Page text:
Working to make government more effective

Insight paper

Delivering a general practice estate that is fit for purpose

The next government must urgently modernise old and cramped NHS GP buildings.

The Holloway Medical Clinic
The size and state of the NHS’s general practice estate is undermining the delivery of high-quality healthcare.

GPs and the rest of the general practice workforce are working in buildings that are often too cramped, too old and too inflexible for a modern health service – with a quarter of GPs’ buildings built before the NHS was founded.

The Conservatives have pledged to build 100 new GP surgeries and refurbish a further 150, but this report shows how small this commitment is compared to the scale of the problem – and says the size and state of the NHS’s general practice estate is undermining the delivery of high-quality healthcare.

Warning that the NHS won’t meet its Long Term Workforce Plan target of growing the number GP trainees by 50% – from 4,000 in 2022 to 6,000 by 2031/32 – without substantial increases in the amount of space for GPs to work in, the report shows that: 

  • As of 2022, 22% of 8,911 premises in general practice were built before the establishment of the NHS in 1948.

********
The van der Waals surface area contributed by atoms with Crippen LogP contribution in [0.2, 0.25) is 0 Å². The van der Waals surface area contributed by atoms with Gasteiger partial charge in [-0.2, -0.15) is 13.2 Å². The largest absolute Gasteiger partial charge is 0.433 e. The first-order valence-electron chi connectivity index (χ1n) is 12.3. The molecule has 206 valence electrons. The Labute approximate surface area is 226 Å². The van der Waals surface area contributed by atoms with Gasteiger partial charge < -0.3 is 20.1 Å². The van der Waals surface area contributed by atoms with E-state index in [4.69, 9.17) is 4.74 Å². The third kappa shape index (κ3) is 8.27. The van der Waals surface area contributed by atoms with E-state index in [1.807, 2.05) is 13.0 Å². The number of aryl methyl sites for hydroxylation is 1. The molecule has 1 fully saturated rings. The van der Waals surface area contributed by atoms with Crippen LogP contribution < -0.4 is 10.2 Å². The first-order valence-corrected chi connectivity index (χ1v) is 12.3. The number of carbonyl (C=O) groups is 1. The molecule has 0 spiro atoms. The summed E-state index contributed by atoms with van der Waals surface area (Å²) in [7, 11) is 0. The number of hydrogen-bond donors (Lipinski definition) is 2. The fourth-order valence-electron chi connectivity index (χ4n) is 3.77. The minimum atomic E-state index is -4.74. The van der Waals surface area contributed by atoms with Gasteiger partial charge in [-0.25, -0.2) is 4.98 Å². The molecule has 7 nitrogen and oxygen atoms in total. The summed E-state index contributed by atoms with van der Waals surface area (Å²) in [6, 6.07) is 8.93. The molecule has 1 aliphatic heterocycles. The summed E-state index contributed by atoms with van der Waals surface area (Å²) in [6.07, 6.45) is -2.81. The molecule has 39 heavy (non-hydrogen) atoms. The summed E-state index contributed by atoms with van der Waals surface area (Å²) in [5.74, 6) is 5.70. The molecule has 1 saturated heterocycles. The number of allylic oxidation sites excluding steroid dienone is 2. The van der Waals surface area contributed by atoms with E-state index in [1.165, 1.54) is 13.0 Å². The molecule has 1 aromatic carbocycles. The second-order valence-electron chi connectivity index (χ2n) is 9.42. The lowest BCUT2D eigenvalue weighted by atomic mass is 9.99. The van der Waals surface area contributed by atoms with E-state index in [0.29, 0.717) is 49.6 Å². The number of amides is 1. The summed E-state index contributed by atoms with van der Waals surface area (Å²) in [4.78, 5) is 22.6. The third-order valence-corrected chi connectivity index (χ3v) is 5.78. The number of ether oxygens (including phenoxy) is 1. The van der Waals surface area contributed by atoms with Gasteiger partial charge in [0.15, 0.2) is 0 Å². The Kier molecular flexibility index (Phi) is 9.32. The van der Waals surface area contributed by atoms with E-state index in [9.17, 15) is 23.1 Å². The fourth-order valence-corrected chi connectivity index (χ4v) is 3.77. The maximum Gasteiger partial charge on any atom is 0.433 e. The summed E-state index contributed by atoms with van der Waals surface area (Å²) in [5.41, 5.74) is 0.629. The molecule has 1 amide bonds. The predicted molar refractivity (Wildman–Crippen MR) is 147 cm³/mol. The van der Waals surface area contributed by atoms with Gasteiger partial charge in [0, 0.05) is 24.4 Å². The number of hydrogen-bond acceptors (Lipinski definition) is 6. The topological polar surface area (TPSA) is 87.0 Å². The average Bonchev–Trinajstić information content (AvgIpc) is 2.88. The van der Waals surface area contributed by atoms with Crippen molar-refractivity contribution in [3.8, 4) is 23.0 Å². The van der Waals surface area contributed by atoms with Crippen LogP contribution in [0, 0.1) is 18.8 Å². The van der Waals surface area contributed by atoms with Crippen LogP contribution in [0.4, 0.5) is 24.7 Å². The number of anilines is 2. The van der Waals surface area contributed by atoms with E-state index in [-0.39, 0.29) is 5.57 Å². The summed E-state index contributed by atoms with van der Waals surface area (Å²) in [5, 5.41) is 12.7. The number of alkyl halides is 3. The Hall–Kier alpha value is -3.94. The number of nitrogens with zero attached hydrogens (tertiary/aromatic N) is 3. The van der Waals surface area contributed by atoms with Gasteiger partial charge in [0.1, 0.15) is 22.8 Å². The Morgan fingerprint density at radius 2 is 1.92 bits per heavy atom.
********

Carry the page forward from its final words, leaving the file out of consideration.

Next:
• GPs reported that 2,000 (22.4% of the premises) were not fit for purpose.
  • A recent survey of GPs saw 88% of respondents claim they did not have sufficient consulting room.

Drawing on roundtables with senior representatives from central government, the NHS, the private sector and elsewhere, the report recommends a number of ways to modernise and expand the general practice estate and meet the NHS’s 21st century needs, including: 

  • Turning the tide on the exodus of GP partners from the service and support them to make the necessary investment in the estate.
  • Giving integrated care boards more powers to allocate capital spending appropriately across general practice, wider primary care and community care in their areas. 
  • Relaxing rules about rates to allow GPs to rent out unused space in their premises to other parts of the NHS. 
  • Providing private investors with increased certainty – such as on future rents – to enable greater investment in the sector.  

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